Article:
PROS AND CONS OF
Third Party DTC WRITTEN BY DEVON TREVATHAN
he people have spoken, and this is what they want — nay expect — from suppliers these days: Delivery direct to their door.
However, considering the fact that nationwide direct-to-consumer (DTC) shipping remains elusive, the regular consumer probably doesn’t realize the difficulty faced by distilleries or spirits brands who try to fulfill said wish. Fortunately for both parties, new third-party companies have been cropping up or expanding their services so that they can deliver spirits directly. As with most new trends within an industry, though, using these services isn’t always a direct pathway to success or ROI, and many still have minor hiccups that participating business owners should be aware of.
ONLINE MARKETERS First up are websites that give the illusion of an online retail store. There are rows of products grouped together by category, reminiscent of the shelves at your local bottle shop, and some sites offer deals or commentary on individual brands or distilleries. Just as you can probably get an employee to talk to you about what they’re currently drinking, certain examples of these kinds of sites will offer a similar promotion. This version remains compliant with the three-tier system. The way that these sites fulfill orders is usually by working with a retailer who themselves works with a distributor; essentially, when a customer purchases a bottle through the site, that sale goes to the retailer 72
in question, who then sells it to the third-party site who can ship it to the customer and collect a small marketing fee. There are intricacies and approaches unique to each company, but in essence they are really more online marketers than retailers.
RESERVEBAR Reservebar is one of the better-known online sellers for spirits producers that offers to ship to a customer’s home. To be featured on their website, producers must first shell out a considerable fee. A description of the product is included on the page, as are aromatic and flavor notes, cocktail suggestions, and the product origins, but the page where the product is listed reflects the Reservebar brand and look. Reservebar has positioned itself as a provider of luxury bottles, and while they list items
like Jack Daniel’s Tennessee Whiskey, they do so at a higher-than-average price. They’ve become better known as the purveyors of rare and fine spirits, as well as offering upscale accoutrement like personal engravings on the bottles or crystal glassware. Their shipping is very efficient and straightforward, but using the site is not without significant cost for both suppliers and customers.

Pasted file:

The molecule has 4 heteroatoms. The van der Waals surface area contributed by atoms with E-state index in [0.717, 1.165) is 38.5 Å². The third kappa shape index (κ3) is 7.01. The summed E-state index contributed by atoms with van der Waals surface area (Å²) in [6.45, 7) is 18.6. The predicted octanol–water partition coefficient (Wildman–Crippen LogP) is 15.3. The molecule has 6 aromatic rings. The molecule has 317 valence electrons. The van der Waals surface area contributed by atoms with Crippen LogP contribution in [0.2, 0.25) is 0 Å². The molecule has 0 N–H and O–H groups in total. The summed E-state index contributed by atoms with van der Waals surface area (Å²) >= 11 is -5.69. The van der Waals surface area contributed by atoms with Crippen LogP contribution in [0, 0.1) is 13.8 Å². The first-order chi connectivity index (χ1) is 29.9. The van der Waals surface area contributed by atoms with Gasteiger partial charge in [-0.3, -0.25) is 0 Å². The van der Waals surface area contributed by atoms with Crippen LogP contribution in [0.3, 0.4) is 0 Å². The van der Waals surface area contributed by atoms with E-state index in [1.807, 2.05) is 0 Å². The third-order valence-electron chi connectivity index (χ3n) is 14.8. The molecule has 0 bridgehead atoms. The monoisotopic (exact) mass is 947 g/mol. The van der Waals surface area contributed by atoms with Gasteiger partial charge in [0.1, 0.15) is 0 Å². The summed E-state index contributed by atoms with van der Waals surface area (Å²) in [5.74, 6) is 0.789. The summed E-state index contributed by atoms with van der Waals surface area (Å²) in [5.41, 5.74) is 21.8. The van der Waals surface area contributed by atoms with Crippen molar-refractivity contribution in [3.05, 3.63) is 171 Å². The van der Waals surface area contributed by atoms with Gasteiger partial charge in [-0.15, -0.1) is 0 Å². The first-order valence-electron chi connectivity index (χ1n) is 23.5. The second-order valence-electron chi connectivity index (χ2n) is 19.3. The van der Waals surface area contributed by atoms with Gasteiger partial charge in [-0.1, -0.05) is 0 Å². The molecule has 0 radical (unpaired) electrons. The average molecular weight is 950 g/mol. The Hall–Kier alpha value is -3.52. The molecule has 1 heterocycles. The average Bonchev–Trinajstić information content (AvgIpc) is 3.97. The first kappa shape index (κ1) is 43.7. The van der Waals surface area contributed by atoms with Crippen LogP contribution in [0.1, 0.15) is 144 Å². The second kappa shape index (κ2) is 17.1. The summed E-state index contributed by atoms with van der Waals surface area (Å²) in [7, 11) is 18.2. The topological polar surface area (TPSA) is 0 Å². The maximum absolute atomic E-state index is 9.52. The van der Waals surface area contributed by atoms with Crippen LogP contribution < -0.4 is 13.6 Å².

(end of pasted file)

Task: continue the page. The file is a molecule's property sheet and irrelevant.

CURIADA Curiada is one of the newer companies that provide a platform online for distillers and brands to sell; they started just last year right after the beginning of the pandemic. Launched by industry veterans Adam Caplan, Joey Robinson, and Joanna Franchini, Curiada is meant to be part online marketplace, part curated
collection of spirits. They aim to connect curious drinkers with lesser-known producers that don’t often have an easy way of listing with traditional retailers because of their craft nature, meaning small production volume and even smaller marketing budgets. This mission was inspired by the founders’ experiences working with the big companies in distilling, where they witnessed first-hand the uneven nature of our industry, and began to ruminate on ways to correct that imbalance. “What we saw was that there’s every advantage under the sun to the largest players, be that the three-tier system and regulation, be that the way that the distributor tier is structured,” said Caplan. “Be that the marketing budgets and what’s available to the largest players.” Curiada requires all spirits they list to first be tasted by their in-house testers for quality and flavor, and they pride themselves on keeping their selection relatively modest, as the curated part of their approach really is their USP. But once a brand makes it onto their site, a consistent effort is made to share and emphasize all the value that they have to offer.
ADDITIONAL EXAMPLES INCLUDE: INCLUDE :
Seelbach, Drizly, Mash&Grape
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